FDIC Consumer NewsIncludes Tips for Young Adults
The Summer 2010 issue of FDIC Consumer News includes tips for managing deposit accounts and personal financial advice for young adults. The FDIC encourages financial institutions, financial educators, and others to distribute the information in FDIC Consumer News by reprinting, linking to the material, or making copies and affixing their name or logo. Subscriptions are free. See the most recent newsletter and subscription information at www.fdic.gov/consumers/consumer/news/cnsum10.
Send Us Your Success Stories
The FDIC wants to hear how Money Smart is making a difference. We're interested in finding out about your programs and procedures, tips and other information that
Money Smart educators and partners might find useful. The best contributions may appear in a future issue of Money Smart News.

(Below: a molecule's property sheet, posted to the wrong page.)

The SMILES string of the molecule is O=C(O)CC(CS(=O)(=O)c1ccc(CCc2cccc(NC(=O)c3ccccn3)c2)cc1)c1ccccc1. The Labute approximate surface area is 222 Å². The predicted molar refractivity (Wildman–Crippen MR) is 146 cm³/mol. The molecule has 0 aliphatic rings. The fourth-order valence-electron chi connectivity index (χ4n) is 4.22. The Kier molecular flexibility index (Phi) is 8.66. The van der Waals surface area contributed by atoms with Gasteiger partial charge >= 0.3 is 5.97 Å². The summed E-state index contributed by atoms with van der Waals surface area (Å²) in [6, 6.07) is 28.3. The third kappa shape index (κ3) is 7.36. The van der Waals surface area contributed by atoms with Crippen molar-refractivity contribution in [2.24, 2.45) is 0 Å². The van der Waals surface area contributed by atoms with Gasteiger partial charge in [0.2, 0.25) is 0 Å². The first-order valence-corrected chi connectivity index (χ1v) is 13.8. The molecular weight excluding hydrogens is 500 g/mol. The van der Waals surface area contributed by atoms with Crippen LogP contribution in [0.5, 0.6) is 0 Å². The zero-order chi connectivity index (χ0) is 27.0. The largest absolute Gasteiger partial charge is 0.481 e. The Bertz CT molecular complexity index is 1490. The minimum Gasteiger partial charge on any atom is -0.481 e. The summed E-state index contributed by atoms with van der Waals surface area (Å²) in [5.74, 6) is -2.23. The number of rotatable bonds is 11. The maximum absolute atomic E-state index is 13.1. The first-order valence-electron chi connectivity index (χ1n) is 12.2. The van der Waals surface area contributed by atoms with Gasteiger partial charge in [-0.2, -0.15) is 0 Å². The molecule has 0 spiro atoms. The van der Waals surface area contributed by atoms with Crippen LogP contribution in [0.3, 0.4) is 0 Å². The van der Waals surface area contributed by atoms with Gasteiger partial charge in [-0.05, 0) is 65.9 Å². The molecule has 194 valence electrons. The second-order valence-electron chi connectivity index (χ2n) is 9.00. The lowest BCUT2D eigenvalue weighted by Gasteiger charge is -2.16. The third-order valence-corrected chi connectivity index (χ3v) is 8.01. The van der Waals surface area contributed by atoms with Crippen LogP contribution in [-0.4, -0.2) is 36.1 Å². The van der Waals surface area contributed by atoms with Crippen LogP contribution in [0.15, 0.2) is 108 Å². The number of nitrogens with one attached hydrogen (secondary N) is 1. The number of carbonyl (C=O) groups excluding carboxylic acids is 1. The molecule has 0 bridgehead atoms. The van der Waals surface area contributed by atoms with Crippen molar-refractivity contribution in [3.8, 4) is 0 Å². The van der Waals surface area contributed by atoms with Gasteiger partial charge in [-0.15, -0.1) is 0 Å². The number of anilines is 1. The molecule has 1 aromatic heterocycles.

See our previously published success stories.
Submit your stories today!
Keep Up With Money Smart News
To subscribe to a listserv that will e-mail you each new edition of Money Smart News, follow the instructions at
www.fdic.gov/about/subscriptions/index.html. The FDIC does not send unsolicited e-mail. If this publication has reached
you in error, or if you no longer wish to receive this service, please unsubscribe.
For More Help or Information
If you need additional assistance, contact your regional Community Affairs Officer; or if you would like
additional information on the Money Smart program, visit our overview.
See other issues of the quarterly Money Smart News dating back to 2003.